China watcher

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A China watcher, or, less frequently, Pekingologist, is a person who monitors current events and power struggles in the People's Republic of China.

"China watcher" can be distinguished from Sinologist, which can loosely refer to anyone who studies China, but, especially in the United States, more frequently refers to those who study classical language, literature, or civilization.[1] In other languages, where the term Pekingologist does not exist, the usage of these terms are less rigidly delineated. In French for instance, the term sinologue would refer to both a researcher in Sinology and a reporter of Pekingology.

History and nature of China watching[edit]

During the Cold War, China watchers centered in Hong Kong and many of them were American government officials or journalists. Mutual distrust between the United States and China and the prohibition of travel between the countries meant they did not have access to press briefings or interviews. Therefore, China watchers adopted techniques from Kremlinology, such as the close parsing of official announcements for hidden meanings, movements of officials reported in newspapers, and analysis of photographs of public appearances. One analyst for the American Central Intelligence Agency explained it was "no semantic accident that observers of the Chinese political scene are more often called 'China-watchers' than 'Sinologists,' while analysts of the Soviet Union are frequently referred to as 'Kremlinologists.'" She went on, the "art of China-watching is imprecise at best, and hardly deserves yet to be called Sinology."[2] Those sympathetic to the Chinese Revolution[disambiguation needed] sometimes criticised the China watchers for their Cold War views.[3]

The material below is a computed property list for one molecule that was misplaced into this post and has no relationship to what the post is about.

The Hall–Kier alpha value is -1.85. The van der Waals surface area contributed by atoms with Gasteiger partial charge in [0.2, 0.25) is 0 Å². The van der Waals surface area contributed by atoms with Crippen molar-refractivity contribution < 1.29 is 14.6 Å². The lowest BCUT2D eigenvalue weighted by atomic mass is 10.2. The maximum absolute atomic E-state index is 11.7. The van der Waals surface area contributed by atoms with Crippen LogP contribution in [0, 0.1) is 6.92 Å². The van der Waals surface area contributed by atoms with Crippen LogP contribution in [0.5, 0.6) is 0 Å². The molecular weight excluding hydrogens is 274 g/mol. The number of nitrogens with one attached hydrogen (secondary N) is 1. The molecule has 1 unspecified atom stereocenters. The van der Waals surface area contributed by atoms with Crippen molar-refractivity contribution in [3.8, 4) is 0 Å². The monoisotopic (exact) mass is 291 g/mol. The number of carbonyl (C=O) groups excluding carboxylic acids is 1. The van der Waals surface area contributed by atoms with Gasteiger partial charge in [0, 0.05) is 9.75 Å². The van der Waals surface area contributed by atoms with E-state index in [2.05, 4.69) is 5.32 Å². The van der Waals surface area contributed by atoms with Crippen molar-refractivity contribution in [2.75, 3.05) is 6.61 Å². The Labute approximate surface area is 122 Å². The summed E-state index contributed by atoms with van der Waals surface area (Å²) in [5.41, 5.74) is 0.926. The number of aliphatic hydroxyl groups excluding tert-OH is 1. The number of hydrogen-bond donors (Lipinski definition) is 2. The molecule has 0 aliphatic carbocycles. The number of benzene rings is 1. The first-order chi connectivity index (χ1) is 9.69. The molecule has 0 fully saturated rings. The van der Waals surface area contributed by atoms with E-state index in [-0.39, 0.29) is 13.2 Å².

In the years since the opening of China, China watchers can live in China and take advantage of normal sources of information. Others remained in Hong Kong, however. The Hong Kong journalist Willy Wo-Lap Lam has been called the "quintessential China watcher, practiced in the art of Pekingology," whose "scope is wide, but the focus of his analysis is the Zhongnanhai and factional manoeuvring among the political elite."[4]

See also[edit]

Notes[edit]

  1. ^ American Heritage Dictionary
  2. ^ Gail Solin, "The Art of China Watching" Center for the Study of Intelligence > Studies Archive
  3. ^ Jim Peck, "The Roots of Rhetoric: The Professional Ideology of America's China Watchers," in Ed Friedman and Mark Selden, ed., America's Asia (1971).
  4. ^ David Shambaugh, China Quarterly 142 (June 1995): 608.

References[edit]

  • Richard Baum, China Watcher: Confessions of a Peking Tom (Seattle: University of Washington Press, 2010).
  • Harry Harding, "The Changing Roles of the Academic China Watcher" (Sigur Center for Asian Studies, 1999. Trends in China Watching: The PRC at Fifty)